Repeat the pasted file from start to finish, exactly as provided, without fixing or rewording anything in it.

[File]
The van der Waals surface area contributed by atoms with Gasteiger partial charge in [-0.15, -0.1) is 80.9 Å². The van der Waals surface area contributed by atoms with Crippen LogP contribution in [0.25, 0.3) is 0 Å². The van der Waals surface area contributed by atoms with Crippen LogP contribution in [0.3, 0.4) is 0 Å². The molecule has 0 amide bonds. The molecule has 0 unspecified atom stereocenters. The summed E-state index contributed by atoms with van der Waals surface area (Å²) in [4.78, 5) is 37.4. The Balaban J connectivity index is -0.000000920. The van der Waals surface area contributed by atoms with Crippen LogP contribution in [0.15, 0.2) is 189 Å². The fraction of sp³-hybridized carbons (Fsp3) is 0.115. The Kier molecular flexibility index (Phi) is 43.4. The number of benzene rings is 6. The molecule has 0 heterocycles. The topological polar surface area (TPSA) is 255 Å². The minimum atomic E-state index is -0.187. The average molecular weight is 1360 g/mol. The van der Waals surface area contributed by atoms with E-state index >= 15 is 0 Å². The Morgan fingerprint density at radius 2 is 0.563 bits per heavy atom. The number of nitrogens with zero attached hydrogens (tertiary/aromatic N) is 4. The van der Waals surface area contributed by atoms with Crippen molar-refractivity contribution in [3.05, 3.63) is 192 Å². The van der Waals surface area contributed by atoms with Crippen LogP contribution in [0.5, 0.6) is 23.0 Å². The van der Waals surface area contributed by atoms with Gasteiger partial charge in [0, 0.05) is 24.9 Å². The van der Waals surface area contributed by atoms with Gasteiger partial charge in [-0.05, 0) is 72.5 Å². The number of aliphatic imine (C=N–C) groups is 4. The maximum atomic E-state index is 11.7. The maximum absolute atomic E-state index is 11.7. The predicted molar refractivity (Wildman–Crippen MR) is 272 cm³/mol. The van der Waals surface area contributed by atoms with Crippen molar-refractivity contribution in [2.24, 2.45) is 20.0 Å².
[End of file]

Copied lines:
The van der Waals surface area contributed by atoms with Gasteiger partial charge in [-0.15, -0.1) is 80.9 Å². The van der Waals surface area contributed by atoms with Crippen LogP contribution in [0.25, 0.3) is 0 Å². The van der Waals surface area contributed by atoms with Crippen LogP contribution in [0.3, 0.4) is 0 Å². The molecule has 0 amide bonds. The molecule has 0 unspecified atom stereocenters. The summed E-state index contributed by atoms with van der Waals surface area (Å²) in [4.78, 5) is 37.4. The Balaban J connectivity index is -0.000000920. The van der Waals surface area contributed by atoms with Crippen LogP contribution in [0.15, 0.2) is 189 Å². The fraction of sp³-hybridized carbons (Fsp3) is 0.115. The Kier molecular flexibility index (Phi) is 43.4. The number of benzene rings is 6. The molecule has 0 heterocycles. The topological polar surface area (TPSA) is 255 Å². The minimum atomic E-state index is -0.187. The average molecular weight is 1360 g/mol. The van der Waals surface area contributed by atoms with E-state index >= 15 is 0 Å². The Morgan fingerprint density at radius 2 is 0.563 bits per heavy atom. The number of nitrogens with zero attached hydrogens (tertiary/aromatic N) is 4. The van der Waals surface area contributed by atoms with Crippen molar-refractivity contribution in [3.05, 3.63) is 192 Å². The van der Waals surface area contributed by atoms with Crippen LogP contribution in [0.5, 0.6) is 23.0 Å². The van der Waals surface area contributed by atoms with Gasteiger partial charge in [0, 0.05) is 24.9 Å². The van der Waals surface area contributed by atoms with Gasteiger partial charge in [-0.05, 0) is 72.5 Å². The number of aliphatic imine (C=N–C) groups is 4. The maximum atomic E-state index is 11.7. The maximum absolute atomic E-state index is 11.7. The predicted molar refractivity (Wildman–Crippen MR) is 272 cm³/mol. The van der Waals surface area contributed by atoms with Crippen molar-refractivity contribution in [2.24, 2.45) is 20.0 Å².